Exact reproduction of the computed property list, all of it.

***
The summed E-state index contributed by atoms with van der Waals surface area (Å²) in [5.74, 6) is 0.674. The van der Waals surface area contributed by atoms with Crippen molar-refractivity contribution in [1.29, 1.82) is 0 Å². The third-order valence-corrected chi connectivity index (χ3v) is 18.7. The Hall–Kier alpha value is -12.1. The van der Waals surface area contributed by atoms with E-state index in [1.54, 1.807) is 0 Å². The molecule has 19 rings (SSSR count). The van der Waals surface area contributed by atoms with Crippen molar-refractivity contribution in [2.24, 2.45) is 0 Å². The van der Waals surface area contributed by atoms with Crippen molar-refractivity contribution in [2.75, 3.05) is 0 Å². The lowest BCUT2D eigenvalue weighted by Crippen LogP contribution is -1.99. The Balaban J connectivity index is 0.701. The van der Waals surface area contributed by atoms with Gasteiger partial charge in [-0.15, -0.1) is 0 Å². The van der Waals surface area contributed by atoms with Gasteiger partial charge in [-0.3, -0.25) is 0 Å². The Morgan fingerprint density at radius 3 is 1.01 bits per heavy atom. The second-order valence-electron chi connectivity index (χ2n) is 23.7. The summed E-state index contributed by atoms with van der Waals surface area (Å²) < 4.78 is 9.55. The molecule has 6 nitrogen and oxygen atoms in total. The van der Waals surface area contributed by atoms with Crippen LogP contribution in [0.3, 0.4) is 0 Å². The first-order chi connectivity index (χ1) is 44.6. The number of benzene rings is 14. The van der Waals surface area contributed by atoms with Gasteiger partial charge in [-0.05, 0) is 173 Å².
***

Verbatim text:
The summed E-state index contributed by atoms with van der Waals surface area (Å²) in [5.74, 6) is 0.674. The van der Waals surface area contributed by atoms with Crippen molar-refractivity contribution in [1.29, 1.82) is 0 Å². The third-order valence-corrected chi connectivity index (χ3v) is 18.7. The Hall–Kier alpha value is -12.1. The van der Waals surface area contributed by atoms with E-state index in [1.54, 1.807) is 0 Å². The molecule has 19 rings (SSSR count). The van der Waals surface area contributed by atoms with Crippen molar-refractivity contribution in [2.24, 2.45) is 0 Å². The van der Waals surface area contributed by atoms with Crippen molar-refractivity contribution in [2.75, 3.05) is 0 Å². The lowest BCUT2D eigenvalue weighted by Crippen LogP contribution is -1.99. The Balaban J connectivity index is 0.701. The van der Waals surface area contributed by atoms with Gasteiger partial charge in [-0.15, -0.1) is 0 Å². The van der Waals surface area contributed by atoms with Gasteiger partial charge in [-0.3, -0.25) is 0 Å². The Morgan fingerprint density at radius 3 is 1.01 bits per heavy atom. The second-order valence-electron chi connectivity index (χ2n) is 23.7. The summed E-state index contributed by atoms with van der Waals surface area (Å²) < 4.78 is 9.55. The molecule has 6 nitrogen and oxygen atoms in total. The van der Waals surface area contributed by atoms with Crippen LogP contribution in [0.3, 0.4) is 0 Å². The first-order chi connectivity index (χ1) is 44.6. The number of benzene rings is 14. The van der Waals surface area contributed by atoms with Gasteiger partial charge in [-0.05, 0) is 173 Å².